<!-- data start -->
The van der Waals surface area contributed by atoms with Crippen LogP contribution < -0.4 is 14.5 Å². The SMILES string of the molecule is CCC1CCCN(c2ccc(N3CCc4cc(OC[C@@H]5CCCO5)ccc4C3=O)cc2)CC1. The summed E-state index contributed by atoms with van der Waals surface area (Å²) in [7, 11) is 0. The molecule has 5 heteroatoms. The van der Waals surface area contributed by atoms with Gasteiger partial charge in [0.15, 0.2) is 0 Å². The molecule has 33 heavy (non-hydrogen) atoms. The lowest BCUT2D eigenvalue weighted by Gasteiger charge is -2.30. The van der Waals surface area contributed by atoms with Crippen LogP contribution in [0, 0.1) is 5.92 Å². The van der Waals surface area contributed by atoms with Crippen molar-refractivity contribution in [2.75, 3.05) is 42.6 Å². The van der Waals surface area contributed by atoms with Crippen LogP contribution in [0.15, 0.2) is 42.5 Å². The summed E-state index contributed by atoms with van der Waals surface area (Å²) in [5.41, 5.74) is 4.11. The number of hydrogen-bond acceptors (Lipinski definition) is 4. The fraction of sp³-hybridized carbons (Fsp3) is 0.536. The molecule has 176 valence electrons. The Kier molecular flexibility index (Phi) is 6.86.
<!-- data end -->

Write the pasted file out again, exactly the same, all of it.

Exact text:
The van der Waals surface area contributed by atoms with Crippen LogP contribution < -0.4 is 14.5 Å². The SMILES string of the molecule is CCC1CCCN(c2ccc(N3CCc4cc(OC[C@@H]5CCCO5)ccc4C3=O)cc2)CC1. The summed E-state index contributed by atoms with van der Waals surface area (Å²) in [7, 11) is 0. The molecule has 5 heteroatoms. The van der Waals surface area contributed by atoms with Gasteiger partial charge in [0.15, 0.2) is 0 Å². The molecule has 33 heavy (non-hydrogen) atoms. The lowest BCUT2D eigenvalue weighted by Gasteiger charge is -2.30. The van der Waals surface area contributed by atoms with Crippen LogP contribution in [0, 0.1) is 5.92 Å². The van der Waals surface area contributed by atoms with Crippen molar-refractivity contribution in [2.75, 3.05) is 42.6 Å². The van der Waals surface area contributed by atoms with Crippen LogP contribution in [0.15, 0.2) is 42.5 Å². The summed E-state index contributed by atoms with van der Waals surface area (Å²) in [5.41, 5.74) is 4.11. The number of hydrogen-bond acceptors (Lipinski definition) is 4. The fraction of sp³-hybridized carbons (Fsp3) is 0.536. The molecule has 176 valence electrons. The Kier molecular flexibility index (Phi) is 6.86.